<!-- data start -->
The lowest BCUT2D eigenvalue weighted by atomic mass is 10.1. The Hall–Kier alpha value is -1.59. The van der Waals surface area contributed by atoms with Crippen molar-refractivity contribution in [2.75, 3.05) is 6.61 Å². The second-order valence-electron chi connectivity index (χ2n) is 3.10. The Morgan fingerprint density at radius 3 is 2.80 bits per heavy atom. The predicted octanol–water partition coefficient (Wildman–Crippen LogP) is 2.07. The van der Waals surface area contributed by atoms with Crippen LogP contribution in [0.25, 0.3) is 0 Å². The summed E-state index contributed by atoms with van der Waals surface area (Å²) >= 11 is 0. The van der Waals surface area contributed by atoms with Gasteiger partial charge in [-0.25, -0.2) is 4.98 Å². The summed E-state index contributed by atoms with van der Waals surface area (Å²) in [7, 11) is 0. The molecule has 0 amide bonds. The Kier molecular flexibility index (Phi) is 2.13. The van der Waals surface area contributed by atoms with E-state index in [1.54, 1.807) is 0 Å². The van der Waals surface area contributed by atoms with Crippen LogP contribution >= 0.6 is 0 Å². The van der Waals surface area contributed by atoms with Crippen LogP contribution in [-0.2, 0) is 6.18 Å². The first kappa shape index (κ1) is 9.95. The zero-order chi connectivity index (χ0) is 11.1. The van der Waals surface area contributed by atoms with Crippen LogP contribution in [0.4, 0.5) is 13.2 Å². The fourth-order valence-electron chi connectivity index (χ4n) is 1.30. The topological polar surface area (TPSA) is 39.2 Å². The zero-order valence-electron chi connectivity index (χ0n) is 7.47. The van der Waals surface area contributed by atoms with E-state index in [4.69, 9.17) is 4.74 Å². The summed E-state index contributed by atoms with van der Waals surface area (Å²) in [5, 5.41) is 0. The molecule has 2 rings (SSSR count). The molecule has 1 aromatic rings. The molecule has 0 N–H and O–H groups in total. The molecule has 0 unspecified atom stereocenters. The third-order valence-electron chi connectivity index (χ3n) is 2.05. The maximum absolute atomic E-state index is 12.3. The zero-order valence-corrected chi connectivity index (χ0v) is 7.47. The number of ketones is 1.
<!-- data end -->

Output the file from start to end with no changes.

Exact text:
The lowest BCUT2D eigenvalue weighted by atomic mass is 10.1. The Hall–Kier alpha value is -1.59. The van der Waals surface area contributed by atoms with Crippen molar-refractivity contribution in [2.75, 3.05) is 6.61 Å². The second-order valence-electron chi connectivity index (χ2n) is 3.10. The Morgan fingerprint density at radius 3 is 2.80 bits per heavy atom. The predicted octanol–water partition coefficient (Wildman–Crippen LogP) is 2.07. The van der Waals surface area contributed by atoms with Crippen LogP contribution in [0.25, 0.3) is 0 Å². The summed E-state index contributed by atoms with van der Waals surface area (Å²) >= 11 is 0. The van der Waals surface area contributed by atoms with Gasteiger partial charge in [-0.25, -0.2) is 4.98 Å². The summed E-state index contributed by atoms with van der Waals surface area (Å²) in [7, 11) is 0. The molecule has 0 amide bonds. The Kier molecular flexibility index (Phi) is 2.13. The van der Waals surface area contributed by atoms with E-state index in [1.54, 1.807) is 0 Å². The van der Waals surface area contributed by atoms with Crippen LogP contribution >= 0.6 is 0 Å². The van der Waals surface area contributed by atoms with Crippen LogP contribution in [-0.2, 0) is 6.18 Å². The first kappa shape index (κ1) is 9.95. The zero-order chi connectivity index (χ0) is 11.1. The van der Waals surface area contributed by atoms with Crippen LogP contribution in [0.4, 0.5) is 13.2 Å². The fourth-order valence-electron chi connectivity index (χ4n) is 1.30. The topological polar surface area (TPSA) is 39.2 Å². The zero-order valence-electron chi connectivity index (χ0n) is 7.47. The van der Waals surface area contributed by atoms with E-state index in [4.69, 9.17) is 4.74 Å². The summed E-state index contributed by atoms with van der Waals surface area (Å²) in [5, 5.41) is 0. The molecule has 2 rings (SSSR count). The molecule has 1 aromatic rings. The molecule has 0 N–H and O–H groups in total. The molecule has 0 unspecified atom stereocenters. The third-order valence-electron chi connectivity index (χ3n) is 2.05. The maximum absolute atomic E-state index is 12.3. The zero-order valence-corrected chi connectivity index (χ0v) is 7.47. The number of ketones is 1.